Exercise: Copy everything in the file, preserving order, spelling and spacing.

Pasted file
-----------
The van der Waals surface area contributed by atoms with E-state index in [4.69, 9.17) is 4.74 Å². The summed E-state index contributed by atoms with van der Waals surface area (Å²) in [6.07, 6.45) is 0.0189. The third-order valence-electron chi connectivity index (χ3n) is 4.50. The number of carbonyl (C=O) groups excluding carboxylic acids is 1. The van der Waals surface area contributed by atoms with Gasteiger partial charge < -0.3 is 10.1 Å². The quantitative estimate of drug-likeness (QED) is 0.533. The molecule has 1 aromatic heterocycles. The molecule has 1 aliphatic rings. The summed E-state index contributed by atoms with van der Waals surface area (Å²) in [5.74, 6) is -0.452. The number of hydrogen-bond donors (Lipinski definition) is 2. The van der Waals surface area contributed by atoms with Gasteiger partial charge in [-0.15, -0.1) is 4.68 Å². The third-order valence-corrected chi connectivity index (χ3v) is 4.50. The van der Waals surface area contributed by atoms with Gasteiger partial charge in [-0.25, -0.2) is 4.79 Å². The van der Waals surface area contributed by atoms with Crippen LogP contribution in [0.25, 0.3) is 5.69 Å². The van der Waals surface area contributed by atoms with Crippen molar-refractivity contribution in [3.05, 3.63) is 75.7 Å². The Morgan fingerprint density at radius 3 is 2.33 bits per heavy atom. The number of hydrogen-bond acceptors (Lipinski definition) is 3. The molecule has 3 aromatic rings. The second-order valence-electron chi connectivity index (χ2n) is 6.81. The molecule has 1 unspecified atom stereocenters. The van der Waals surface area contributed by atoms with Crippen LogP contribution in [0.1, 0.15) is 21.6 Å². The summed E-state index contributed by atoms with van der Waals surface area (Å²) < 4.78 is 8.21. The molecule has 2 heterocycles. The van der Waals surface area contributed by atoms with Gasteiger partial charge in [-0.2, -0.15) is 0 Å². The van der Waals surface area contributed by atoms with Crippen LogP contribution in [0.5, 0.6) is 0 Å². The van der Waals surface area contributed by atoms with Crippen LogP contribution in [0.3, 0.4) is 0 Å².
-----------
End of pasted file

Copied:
The van der Waals surface area contributed by atoms with E-state index in [4.69, 9.17) is 4.74 Å². The summed E-state index contributed by atoms with van der Waals surface area (Å²) in [6.07, 6.45) is 0.0189. The third-order valence-electron chi connectivity index (χ3n) is 4.50. The number of carbonyl (C=O) groups excluding carboxylic acids is 1. The van der Waals surface area contributed by atoms with Gasteiger partial charge < -0.3 is 10.1 Å². The quantitative estimate of drug-likeness (QED) is 0.533. The molecule has 1 aromatic heterocycles. The molecule has 1 aliphatic rings. The summed E-state index contributed by atoms with van der Waals surface area (Å²) in [5.74, 6) is -0.452. The number of hydrogen-bond donors (Lipinski definition) is 2. The van der Waals surface area contributed by atoms with Gasteiger partial charge in [-0.15, -0.1) is 4.68 Å². The third-order valence-corrected chi connectivity index (χ3v) is 4.50. The van der Waals surface area contributed by atoms with Gasteiger partial charge in [-0.25, -0.2) is 4.79 Å². The van der Waals surface area contributed by atoms with Crippen LogP contribution in [0.25, 0.3) is 5.69 Å². The van der Waals surface area contributed by atoms with Crippen molar-refractivity contribution in [3.05, 3.63) is 75.7 Å². The Morgan fingerprint density at radius 3 is 2.33 bits per heavy atom. The number of hydrogen-bond acceptors (Lipinski definition) is 3. The molecule has 3 aromatic rings. The second-order valence-electron chi connectivity index (χ2n) is 6.81. The molecule has 1 unspecified atom stereocenters. The van der Waals surface area contributed by atoms with Crippen LogP contribution in [0.1, 0.15) is 21.6 Å². The summed E-state index contributed by atoms with van der Waals surface area (Å²) < 4.78 is 8.21. The molecule has 2 heterocycles. The van der Waals surface area contributed by atoms with Gasteiger partial charge in [-0.2, -0.15) is 0 Å². The van der Waals surface area contributed by atoms with Crippen LogP contribution in [0.5, 0.6) is 0 Å². The van der Waals surface area contributed by atoms with Crippen LogP contribution in [0.3, 0.4) is 0 Å².